Competition at the Highest Levels

Nordic Skiing

Nordic Skiing

Cross-country ski racing first appeared at the Winter Paralympics in 1976 in Örnsköldsvik, Sweden. Today the sport includes standing races, sitting events for wheelchair users, and competitions for visually impaired athletes.

Paralympic cross-country skiers compete in men’s and women’s individual events over short, middle and long distances ranging from 1.6 mi to 12.4 mi. Cross-country skiers also compete in team relays.

Nordic events are split into two kinds of races, depending on which ski technique the racer chooses:

“Classical” - the skis move in parallel on the snow

“Free” - skiers use a speed skating motion to push off with the edges of their skis. Introduced at the 1984 Games, free style is slightly faster than classical.

Nordic sit-skiers only race in classical style, using their poles to propel the ski chairs on two parallel skis.

Classical skis used by standing athletes are usually 10 to 12 in taller than the skier. Free technique skis are 4 to 6 in shorter than the athlete, for greater maneuverability.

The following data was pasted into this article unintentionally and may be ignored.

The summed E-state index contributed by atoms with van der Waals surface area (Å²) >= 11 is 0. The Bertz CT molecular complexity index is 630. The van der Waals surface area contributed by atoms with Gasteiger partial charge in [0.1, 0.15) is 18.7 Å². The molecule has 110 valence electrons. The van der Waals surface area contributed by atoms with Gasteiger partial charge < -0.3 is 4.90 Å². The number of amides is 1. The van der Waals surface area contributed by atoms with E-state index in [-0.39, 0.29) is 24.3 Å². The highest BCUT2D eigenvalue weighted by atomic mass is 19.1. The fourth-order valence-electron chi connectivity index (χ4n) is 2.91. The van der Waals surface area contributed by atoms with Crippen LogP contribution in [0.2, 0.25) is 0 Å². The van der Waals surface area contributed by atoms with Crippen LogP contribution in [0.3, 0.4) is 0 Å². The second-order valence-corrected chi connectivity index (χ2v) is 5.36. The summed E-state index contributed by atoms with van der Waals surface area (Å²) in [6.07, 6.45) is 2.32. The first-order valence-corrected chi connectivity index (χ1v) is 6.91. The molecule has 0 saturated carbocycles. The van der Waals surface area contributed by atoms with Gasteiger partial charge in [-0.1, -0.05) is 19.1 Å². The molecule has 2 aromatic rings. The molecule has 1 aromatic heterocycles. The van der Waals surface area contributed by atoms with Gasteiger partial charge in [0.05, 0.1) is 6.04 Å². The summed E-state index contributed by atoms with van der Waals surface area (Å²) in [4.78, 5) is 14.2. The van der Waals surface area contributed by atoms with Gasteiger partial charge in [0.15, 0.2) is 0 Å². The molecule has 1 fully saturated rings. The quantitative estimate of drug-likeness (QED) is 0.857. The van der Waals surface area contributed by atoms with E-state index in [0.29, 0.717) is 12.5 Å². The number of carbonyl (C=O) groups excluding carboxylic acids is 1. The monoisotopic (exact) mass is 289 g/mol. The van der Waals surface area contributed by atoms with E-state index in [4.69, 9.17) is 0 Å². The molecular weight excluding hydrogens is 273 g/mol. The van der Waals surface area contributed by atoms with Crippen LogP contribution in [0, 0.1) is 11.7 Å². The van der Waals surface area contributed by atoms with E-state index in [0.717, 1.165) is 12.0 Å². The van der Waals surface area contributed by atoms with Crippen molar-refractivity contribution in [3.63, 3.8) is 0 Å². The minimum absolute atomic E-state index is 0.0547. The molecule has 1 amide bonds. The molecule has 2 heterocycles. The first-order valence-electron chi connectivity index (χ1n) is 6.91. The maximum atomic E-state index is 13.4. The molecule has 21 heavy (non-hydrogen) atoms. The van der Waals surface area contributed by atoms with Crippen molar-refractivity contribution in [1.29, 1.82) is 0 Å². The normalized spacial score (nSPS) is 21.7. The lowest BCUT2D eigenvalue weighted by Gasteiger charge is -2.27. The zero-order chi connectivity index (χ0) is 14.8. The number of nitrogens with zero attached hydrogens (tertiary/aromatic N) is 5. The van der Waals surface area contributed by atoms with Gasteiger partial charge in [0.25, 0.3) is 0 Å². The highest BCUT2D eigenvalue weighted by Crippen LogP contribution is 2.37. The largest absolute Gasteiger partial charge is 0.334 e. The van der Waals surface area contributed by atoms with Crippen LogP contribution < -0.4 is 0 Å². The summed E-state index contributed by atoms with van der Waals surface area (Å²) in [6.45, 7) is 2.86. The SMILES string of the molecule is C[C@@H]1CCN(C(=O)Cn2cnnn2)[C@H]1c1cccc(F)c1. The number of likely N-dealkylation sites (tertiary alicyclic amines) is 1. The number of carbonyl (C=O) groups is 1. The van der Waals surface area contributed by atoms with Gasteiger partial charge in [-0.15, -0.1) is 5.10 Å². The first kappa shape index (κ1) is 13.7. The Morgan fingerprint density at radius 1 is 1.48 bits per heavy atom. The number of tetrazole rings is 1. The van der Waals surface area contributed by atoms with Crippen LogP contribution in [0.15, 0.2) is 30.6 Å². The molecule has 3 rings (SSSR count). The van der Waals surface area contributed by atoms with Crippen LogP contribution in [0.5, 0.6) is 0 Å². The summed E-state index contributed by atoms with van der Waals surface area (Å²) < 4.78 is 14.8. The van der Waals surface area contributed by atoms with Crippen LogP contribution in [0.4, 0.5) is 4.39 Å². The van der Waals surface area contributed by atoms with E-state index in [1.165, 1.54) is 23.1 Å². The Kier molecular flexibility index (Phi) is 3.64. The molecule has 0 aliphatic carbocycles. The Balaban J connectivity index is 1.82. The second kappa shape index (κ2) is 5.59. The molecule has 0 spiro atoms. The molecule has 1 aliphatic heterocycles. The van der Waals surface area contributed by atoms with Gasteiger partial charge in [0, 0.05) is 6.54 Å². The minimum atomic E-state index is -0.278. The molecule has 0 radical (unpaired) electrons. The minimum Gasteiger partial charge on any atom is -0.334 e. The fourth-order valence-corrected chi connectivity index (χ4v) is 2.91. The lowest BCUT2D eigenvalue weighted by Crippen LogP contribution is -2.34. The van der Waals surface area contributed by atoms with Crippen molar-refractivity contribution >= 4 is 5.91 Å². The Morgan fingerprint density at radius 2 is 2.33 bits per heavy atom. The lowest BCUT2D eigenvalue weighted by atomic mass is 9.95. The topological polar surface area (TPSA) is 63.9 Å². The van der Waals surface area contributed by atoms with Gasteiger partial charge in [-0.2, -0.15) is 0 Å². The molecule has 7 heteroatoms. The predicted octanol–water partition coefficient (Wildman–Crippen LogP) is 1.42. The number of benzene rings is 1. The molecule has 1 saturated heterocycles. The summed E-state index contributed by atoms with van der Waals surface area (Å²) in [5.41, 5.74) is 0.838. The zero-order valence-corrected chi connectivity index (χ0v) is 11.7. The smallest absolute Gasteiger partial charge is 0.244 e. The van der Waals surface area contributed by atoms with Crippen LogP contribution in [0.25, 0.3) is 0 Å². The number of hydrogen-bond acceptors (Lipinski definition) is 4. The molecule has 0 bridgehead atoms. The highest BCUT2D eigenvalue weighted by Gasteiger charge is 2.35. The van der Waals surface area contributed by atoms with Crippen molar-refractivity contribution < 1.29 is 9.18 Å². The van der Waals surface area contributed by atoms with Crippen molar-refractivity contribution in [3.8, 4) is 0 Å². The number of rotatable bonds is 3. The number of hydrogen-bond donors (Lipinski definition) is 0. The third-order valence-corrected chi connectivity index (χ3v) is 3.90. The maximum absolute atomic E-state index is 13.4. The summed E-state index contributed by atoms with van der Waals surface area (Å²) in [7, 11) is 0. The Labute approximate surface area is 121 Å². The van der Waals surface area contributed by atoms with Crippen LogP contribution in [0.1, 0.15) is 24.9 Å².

In addition to the “bucket” or seat, a sit-ski has seat belts, strapping, and shock absorbers for greater comfort and control.

Athletes with visual impairments ski with a sighted guide who calls out directions as needed.

In international competition, “nordic skiing” generally means cross-country racing. In the US, “nordic” refers to both cross-country racing and biathlon, and US nordic athletes compete in either or both.

The International Paralympic Committee assigns each racer a disability time handicap, a percentage that is applied to the skier’s final time. The skier or team with the lowest calculated time wins.

Class Disability

LW 2-4

Skiers with leg impairments who can ski standing up.

LW 5-8

Skiers with impairment in one or both arms. They ski standing but use one or no poles, depending on their class.

LW 9

Skiiers with impairments in both arms and legs who can ski standing. They can ski with one or two ski poles.

LW 10-12

Sit-skiers, athletes with impairments in their legs. They are placed in classes 10,11, or 12 depending on trunk control, important for acceleration and balance.


Skiers with visual disabilities. B1 athletes, who are blind or have very low acuity, wear black eyeshades and must ski with a guide. B2 and B3 athletes have the choice of skiing with or without a guide.

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